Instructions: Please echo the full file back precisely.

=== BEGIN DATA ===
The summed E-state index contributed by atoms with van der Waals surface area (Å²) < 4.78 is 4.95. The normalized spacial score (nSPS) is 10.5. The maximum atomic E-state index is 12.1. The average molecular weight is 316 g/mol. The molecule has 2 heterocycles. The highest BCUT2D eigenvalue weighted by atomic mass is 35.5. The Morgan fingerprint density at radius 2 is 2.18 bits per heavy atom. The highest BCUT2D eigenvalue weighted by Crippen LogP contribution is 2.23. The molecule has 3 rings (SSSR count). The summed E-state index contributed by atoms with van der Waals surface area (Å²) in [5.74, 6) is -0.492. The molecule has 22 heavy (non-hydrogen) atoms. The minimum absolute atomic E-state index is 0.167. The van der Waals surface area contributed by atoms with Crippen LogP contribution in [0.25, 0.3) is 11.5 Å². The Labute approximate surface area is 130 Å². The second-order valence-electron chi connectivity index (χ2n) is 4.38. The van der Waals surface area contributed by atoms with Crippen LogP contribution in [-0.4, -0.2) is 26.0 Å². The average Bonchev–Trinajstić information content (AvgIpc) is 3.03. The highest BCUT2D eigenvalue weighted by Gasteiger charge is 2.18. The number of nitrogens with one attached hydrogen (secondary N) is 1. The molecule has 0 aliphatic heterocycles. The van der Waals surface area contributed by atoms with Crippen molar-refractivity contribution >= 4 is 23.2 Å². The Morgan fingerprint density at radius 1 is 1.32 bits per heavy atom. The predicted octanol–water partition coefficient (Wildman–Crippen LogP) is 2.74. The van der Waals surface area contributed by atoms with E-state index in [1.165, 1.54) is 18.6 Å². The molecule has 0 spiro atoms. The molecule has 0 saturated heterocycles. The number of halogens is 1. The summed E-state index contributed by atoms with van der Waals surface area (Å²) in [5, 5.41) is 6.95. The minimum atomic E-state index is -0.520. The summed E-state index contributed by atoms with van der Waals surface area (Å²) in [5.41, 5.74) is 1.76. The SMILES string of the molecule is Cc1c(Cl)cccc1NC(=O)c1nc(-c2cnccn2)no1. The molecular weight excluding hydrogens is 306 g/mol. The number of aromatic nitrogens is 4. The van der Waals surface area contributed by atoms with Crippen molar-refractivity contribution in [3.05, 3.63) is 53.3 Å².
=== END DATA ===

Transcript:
The summed E-state index contributed by atoms with van der Waals surface area (Å²) < 4.78 is 4.95. The normalized spacial score (nSPS) is 10.5. The maximum atomic E-state index is 12.1. The average molecular weight is 316 g/mol. The molecule has 2 heterocycles. The highest BCUT2D eigenvalue weighted by atomic mass is 35.5. The Morgan fingerprint density at radius 2 is 2.18 bits per heavy atom. The highest BCUT2D eigenvalue weighted by Crippen LogP contribution is 2.23. The molecule has 3 rings (SSSR count). The summed E-state index contributed by atoms with van der Waals surface area (Å²) in [5.74, 6) is -0.492. The molecule has 22 heavy (non-hydrogen) atoms. The minimum absolute atomic E-state index is 0.167. The van der Waals surface area contributed by atoms with Crippen LogP contribution in [0.25, 0.3) is 11.5 Å². The Labute approximate surface area is 130 Å². The second-order valence-electron chi connectivity index (χ2n) is 4.38. The van der Waals surface area contributed by atoms with Crippen LogP contribution in [-0.4, -0.2) is 26.0 Å². The average Bonchev–Trinajstić information content (AvgIpc) is 3.03. The highest BCUT2D eigenvalue weighted by Gasteiger charge is 2.18. The number of nitrogens with one attached hydrogen (secondary N) is 1. The molecule has 0 aliphatic heterocycles. The van der Waals surface area contributed by atoms with Crippen molar-refractivity contribution >= 4 is 23.2 Å². The Morgan fingerprint density at radius 1 is 1.32 bits per heavy atom. The predicted octanol–water partition coefficient (Wildman–Crippen LogP) is 2.74. The van der Waals surface area contributed by atoms with E-state index in [1.165, 1.54) is 18.6 Å². The molecule has 0 spiro atoms. The molecule has 0 saturated heterocycles. The number of halogens is 1. The summed E-state index contributed by atoms with van der Waals surface area (Å²) in [5, 5.41) is 6.95. The minimum atomic E-state index is -0.520. The summed E-state index contributed by atoms with van der Waals surface area (Å²) in [5.41, 5.74) is 1.76. The SMILES string of the molecule is Cc1c(Cl)cccc1NC(=O)c1nc(-c2cnccn2)no1. The molecular weight excluding hydrogens is 306 g/mol. The number of aromatic nitrogens is 4. The van der Waals surface area contributed by atoms with Crippen molar-refractivity contribution in [3.05, 3.63) is 53.3 Å².